MAPP co-founders and team members Claire Battershill and Helen Southworth have both recently published well-received books focusing on the concept of biography as it relates to Leonard and Virginia Woolf’s Hogarth Press. Here is a brief introduction to both works, which epitomize the kind of rigorous historical research made possible through deep engagement with archival materials such as the ones MAPP curates on its continually-expanding site.
Beginning in that annus mirabilis of modern literature, 1922, and petering out in 1950, the letters between novelist E. M. Forster and the Hogarth Press provide a fascinating and extended glimpse of the relationship between one of England’s best novelists and his publishing agents. This trove of letters features discussions about the technical particulars of paper color and type, of distribution and copyright, but they also hint at personal details of the correspondents, most notably between Leonard Woolf and Forster, or “Morgan” as he’s addressed.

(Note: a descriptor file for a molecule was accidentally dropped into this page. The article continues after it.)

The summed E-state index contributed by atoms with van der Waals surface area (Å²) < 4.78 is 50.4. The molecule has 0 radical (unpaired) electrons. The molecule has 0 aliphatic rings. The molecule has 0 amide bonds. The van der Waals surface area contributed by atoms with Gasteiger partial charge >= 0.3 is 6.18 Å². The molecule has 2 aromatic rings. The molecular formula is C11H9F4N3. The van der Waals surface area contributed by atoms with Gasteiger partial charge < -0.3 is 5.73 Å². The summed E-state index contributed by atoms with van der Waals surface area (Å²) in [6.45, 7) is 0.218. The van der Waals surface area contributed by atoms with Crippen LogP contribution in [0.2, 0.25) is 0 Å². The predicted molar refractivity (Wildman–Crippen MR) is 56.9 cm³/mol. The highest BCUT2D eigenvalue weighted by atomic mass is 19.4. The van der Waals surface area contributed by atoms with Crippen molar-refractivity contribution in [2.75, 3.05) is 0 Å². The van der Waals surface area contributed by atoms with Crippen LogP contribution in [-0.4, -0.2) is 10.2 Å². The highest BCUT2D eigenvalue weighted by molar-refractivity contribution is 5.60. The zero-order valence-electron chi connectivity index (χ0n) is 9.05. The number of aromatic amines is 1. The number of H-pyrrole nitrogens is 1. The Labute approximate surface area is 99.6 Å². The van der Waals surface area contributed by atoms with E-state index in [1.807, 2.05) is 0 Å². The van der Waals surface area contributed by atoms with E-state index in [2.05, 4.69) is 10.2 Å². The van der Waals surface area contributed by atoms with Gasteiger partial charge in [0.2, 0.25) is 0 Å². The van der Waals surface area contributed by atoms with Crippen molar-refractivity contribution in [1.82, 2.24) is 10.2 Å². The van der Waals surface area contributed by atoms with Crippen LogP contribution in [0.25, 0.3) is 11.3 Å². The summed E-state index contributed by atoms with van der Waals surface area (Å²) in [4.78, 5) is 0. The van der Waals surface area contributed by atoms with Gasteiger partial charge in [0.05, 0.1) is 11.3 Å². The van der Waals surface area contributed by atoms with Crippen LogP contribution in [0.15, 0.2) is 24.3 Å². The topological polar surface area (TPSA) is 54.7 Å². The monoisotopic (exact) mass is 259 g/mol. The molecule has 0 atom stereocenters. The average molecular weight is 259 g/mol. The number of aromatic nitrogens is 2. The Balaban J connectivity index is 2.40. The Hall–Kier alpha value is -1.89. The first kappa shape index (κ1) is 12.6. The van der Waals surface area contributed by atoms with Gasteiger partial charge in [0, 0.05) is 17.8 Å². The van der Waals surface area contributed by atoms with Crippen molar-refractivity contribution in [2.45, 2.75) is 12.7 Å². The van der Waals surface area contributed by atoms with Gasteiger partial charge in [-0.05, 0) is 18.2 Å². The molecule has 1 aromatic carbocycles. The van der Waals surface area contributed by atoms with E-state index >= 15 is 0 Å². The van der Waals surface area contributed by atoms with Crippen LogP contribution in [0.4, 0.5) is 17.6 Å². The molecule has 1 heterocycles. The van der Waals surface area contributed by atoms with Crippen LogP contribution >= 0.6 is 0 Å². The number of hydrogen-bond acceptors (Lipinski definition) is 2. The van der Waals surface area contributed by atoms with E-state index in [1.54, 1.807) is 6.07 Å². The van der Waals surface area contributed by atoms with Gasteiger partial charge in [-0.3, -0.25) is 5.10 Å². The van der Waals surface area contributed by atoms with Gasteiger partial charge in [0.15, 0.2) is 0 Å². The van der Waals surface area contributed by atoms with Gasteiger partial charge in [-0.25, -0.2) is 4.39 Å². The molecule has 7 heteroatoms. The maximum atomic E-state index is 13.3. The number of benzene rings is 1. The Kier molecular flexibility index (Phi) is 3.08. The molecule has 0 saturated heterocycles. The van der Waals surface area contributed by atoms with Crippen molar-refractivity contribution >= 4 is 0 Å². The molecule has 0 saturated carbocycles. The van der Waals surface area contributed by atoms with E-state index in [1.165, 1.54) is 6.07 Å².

At MAPP, we invest a lot of intense, purposeful, and rewarding group effort thinking about how literary theory and digital methodology interact in the context of shifting disciplinary pressures within modernist studies and academic humanities in general. We are always asking ourselves how archival theory and digital praxis reinforce one another, while remaining attentive to and engaging the productive tension between theory and praxis in the actual making of MAPP.